In working on my book, I have interviewed student after student about their stories. One person I interviewed, Drew, had sex with over 300 women–and he never found lasting happiness in those encounters. When he looks back on his actions he realizes he was trying to fill an emptiness.

It’s the same with money. It is not that money is inherently bad–it is how we use it. The apostle Paul quotes a saying of Jesus not recorded in the Gospels, “It is more blessed to give than to receive” (Acts 20:35). However, how many stories have we heard about millionaires and billionaires who had a desire to be on top of the financial world–and yet they are still not happy? Why is that?

Let me suggest that lasting fulfillment comes only in a fulfilling relationship with our Creator. He created us to be in relationship with Him and others. And when we are in a healthy relationship we see others as created in the image of God, having inherent value. We also want to put others first by serving them (Mark 10:42-35).

In the TEDx Cambridge video below, social scientist, Michael Norton, demonstrates that money can buy happiness. His twist, however, is how we spend our money. In his research, he demonstrates that when we serve and give to others (sound familiar?), we are actually happier. At the beginning of his talk, Norton, gives a jab at the religious saying, “Money cannot buy happiness” by saying, “It’s wrong.” However, he has a misunderstanding of what the Bible teaches about money. The Bible communicates, “For the love of money is a root of all kinds of evil. Some people, eager for money, have wandered from the faith and pierced themselves with many griefs” (1 Timothy 4:10).

Though I do not believe he is a Christian, Norton’s research does support the theme of fulfillment and giving we find in the Bible. As we approach this Christmas season, let’s remember to give to others.

 [Pre-order the book]

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Celebrate in the Little Victories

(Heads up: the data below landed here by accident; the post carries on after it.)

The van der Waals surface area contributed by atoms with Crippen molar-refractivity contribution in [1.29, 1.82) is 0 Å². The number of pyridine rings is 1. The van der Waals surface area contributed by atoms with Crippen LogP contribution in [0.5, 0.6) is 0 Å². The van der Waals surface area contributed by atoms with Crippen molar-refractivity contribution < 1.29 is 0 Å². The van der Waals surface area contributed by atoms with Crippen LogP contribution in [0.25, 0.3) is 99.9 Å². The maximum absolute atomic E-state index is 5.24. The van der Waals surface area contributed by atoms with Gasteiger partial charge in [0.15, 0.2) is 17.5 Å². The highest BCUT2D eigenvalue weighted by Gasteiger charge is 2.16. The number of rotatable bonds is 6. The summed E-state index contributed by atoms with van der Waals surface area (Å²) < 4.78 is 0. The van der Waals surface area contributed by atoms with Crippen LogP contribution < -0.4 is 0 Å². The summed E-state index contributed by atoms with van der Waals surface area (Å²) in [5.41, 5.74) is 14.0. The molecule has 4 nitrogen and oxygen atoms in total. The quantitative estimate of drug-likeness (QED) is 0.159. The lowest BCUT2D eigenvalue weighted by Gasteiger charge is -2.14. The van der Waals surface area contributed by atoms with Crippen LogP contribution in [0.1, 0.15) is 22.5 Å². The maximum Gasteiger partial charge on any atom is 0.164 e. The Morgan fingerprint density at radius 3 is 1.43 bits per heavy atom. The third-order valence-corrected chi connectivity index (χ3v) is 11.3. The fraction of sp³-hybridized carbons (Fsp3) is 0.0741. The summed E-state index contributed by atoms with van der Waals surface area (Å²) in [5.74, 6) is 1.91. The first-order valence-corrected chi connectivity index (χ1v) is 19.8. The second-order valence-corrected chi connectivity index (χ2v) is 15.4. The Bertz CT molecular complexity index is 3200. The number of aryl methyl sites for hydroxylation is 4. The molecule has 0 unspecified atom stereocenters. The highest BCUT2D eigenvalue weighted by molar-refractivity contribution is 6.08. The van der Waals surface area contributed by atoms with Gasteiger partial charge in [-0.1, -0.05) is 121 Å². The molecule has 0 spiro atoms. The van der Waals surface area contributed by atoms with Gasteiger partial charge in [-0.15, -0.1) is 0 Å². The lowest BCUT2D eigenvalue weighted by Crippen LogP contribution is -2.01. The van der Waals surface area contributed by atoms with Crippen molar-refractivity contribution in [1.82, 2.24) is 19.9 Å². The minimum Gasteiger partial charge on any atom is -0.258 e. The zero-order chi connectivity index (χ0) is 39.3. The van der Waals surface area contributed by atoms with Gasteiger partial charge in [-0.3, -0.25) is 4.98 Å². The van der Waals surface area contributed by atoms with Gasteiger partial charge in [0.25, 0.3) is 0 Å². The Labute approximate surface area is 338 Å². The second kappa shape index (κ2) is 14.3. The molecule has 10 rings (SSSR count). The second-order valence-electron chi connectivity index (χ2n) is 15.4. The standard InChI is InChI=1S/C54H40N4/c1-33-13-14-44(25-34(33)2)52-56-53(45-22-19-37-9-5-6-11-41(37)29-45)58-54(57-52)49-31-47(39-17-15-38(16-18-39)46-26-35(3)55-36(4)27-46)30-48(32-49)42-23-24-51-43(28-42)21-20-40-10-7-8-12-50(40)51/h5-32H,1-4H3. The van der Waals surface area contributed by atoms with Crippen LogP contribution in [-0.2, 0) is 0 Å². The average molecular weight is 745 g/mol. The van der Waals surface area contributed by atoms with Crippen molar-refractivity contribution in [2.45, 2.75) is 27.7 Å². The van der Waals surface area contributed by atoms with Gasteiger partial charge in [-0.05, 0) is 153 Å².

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As I reflect on my blog posts and even the last four months of my life I see that it’s pretty inconsistent. I have been saying one thing and doing another. I say to myself that I’m going to write but then I don’t have the energy nor want to put in the effort to actually accomplish it. I say I’m going to read my bible everyday but then I overlook it by sleeping in when I don’t have work and/or make other plans. To be honest, I’ve been in a dry season. I’ve cried about it numerous times and vented to my home team how I wish it could change. But for some reason for a while until today I’ve felt stuck.

My closest friends and family know that I’m a person that is very hard on myself, especially when it comes to my walk and relationship with God…

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Putting my Foot Down

A powerful post about standing up for yourself–because you’re worth it!

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Ok. It’s time I step into the confessional.

My personal life has been…a struggle recently. I’ve been feeling out of control.

And I’m going to be honest…it’s because I have just been mentally, emotionally, spiritually and physically exhausted.

I’ve been getting home after back to back to back 12-hour days just in such a piss-poor mood, that sitting down and writing something deep and meaningful seems a) incredibly disingenuous, and b) downright unfathomable.

And it’s befuddling. Because I love pouring myself into projects and working hard and hustling.

I thrive on hard work and dedication. It’s part of my make up.


But this time, it’s different.

My body is telling me – imploring me –screaming at me – that everything is not alright.

And I’m not just talking about the permanent stress-twitch I have developed in my right eye.

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Acting is a difficult profession because you’re the lowest man…

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Meeting Sex Trafficking Survivors